Effects of knee flexion and extension on the tibial tuberosity-trochlear groove (TT-TG) distance in adolescents
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CitationSuomalainen, JS. Regalado, G. Joukainen, A. Kääriäinen, T. Könönen, M. Manninen, H. Sipola, P. Kokki, H. (2018). Effects of knee flexion and extension on the tibial tuberosity-trochlear groove (TT-TG) distance in adolescents. Journal of Experimental Orthopaedics, 5 (1) , 31. 10.1186/s40634-018-0149-1.
Measurement of the tibial tubercle–trochlear groove (TT–TG) distance is used to assess patellofemoral instability and rotation. Since patellofemoral instability and acute patellar dislocation are common among adolescents, it is important to clarify the relationship between TT–TG distance and various flexion and extension angles in asymptomatic children. The purpose of the present study was to determine how knee flexion and extension influence TT–TG-distance values measured using 3D imaging in an anatomic axial plane among asymptomatic adolescents.
We performed magnetic resonance imaging (MRI) of 26 knees in 13 adolescents (8 boys and 5 girls) of 11–17 years of age, with no known patellofemoral disorders. Imaging was performed with 3.0 T MRI with the knee at four separate angles of flexion between 0° and 30°. Measurements were made by two independent blinded raters.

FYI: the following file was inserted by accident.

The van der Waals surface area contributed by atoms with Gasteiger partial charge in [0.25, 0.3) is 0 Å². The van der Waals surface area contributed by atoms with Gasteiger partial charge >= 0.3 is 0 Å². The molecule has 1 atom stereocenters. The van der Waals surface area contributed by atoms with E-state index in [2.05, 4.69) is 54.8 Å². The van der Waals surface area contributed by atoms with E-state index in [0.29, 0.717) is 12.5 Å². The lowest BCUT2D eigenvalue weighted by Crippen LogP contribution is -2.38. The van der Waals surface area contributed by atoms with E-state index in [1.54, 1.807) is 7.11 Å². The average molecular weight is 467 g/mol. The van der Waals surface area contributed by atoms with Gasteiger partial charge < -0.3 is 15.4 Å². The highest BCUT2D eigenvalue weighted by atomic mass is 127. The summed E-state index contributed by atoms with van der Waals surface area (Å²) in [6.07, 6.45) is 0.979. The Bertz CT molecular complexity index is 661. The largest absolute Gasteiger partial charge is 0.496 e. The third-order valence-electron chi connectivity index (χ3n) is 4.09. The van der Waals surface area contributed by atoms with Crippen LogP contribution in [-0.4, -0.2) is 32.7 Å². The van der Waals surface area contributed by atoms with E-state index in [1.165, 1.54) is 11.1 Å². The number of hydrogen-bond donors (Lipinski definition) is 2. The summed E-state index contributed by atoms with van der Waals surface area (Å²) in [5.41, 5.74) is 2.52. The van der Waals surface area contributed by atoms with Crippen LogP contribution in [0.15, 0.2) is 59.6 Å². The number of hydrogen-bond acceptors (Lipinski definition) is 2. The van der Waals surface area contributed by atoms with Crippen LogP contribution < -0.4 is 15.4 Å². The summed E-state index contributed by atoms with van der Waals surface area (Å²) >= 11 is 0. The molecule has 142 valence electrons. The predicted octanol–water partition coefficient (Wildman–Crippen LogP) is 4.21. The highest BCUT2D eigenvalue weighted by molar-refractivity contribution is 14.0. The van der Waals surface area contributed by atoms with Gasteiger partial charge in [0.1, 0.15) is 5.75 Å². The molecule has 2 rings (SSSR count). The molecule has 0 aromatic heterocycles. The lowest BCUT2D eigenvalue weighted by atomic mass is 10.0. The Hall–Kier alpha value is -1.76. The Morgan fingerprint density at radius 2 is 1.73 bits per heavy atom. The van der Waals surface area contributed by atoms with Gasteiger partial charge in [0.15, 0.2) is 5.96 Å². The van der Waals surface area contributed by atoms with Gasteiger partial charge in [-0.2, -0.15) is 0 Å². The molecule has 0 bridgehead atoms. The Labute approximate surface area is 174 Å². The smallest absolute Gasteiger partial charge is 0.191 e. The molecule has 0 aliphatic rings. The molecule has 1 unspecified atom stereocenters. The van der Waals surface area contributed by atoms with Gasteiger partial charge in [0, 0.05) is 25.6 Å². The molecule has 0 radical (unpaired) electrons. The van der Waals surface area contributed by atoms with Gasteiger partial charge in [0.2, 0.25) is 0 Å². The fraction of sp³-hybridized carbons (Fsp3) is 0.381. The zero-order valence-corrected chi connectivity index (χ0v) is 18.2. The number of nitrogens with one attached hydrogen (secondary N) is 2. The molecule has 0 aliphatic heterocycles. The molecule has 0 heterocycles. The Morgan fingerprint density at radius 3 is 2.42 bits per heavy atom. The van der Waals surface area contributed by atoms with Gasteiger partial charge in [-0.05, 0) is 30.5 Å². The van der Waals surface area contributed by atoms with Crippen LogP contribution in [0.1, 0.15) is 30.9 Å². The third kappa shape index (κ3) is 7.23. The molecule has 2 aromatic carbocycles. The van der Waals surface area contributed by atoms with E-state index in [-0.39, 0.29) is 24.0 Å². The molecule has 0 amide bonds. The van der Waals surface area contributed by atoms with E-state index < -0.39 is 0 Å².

The mean TT–TG distance in millimetres was 11.1–0.29 × the angle in degrees. TT–TG distance decreased with greater flexion, showing a mean decrease of 0.29 mm (SD, 0.04) per degree of increased flexion (p < 0.001). We found significant inter-observer (Pearson’s r = 0.636, p = 0.03) and intra-observer (Pearson’s r = 0.792, p ≤ 0.001) correlations. TT–TG values were not significantly correlated with age, length, weight, or body mass index. The rate of TT–TG change (change between consecutive TT–TG values/change between consecutive angles) was significantly negatively correlated with length (p = 0.014), weight (p = 0.004), and body mass index (p = 0.025).
Our data revealed that TT–TG distance assessed in the anatomic axial plane decreased with greater flexion in adolescent. Moreover, this effect of knee angle was stronger in smaller subjects. These findings support the need for a standardized protocol for TT–TG distance measurement in adolescents.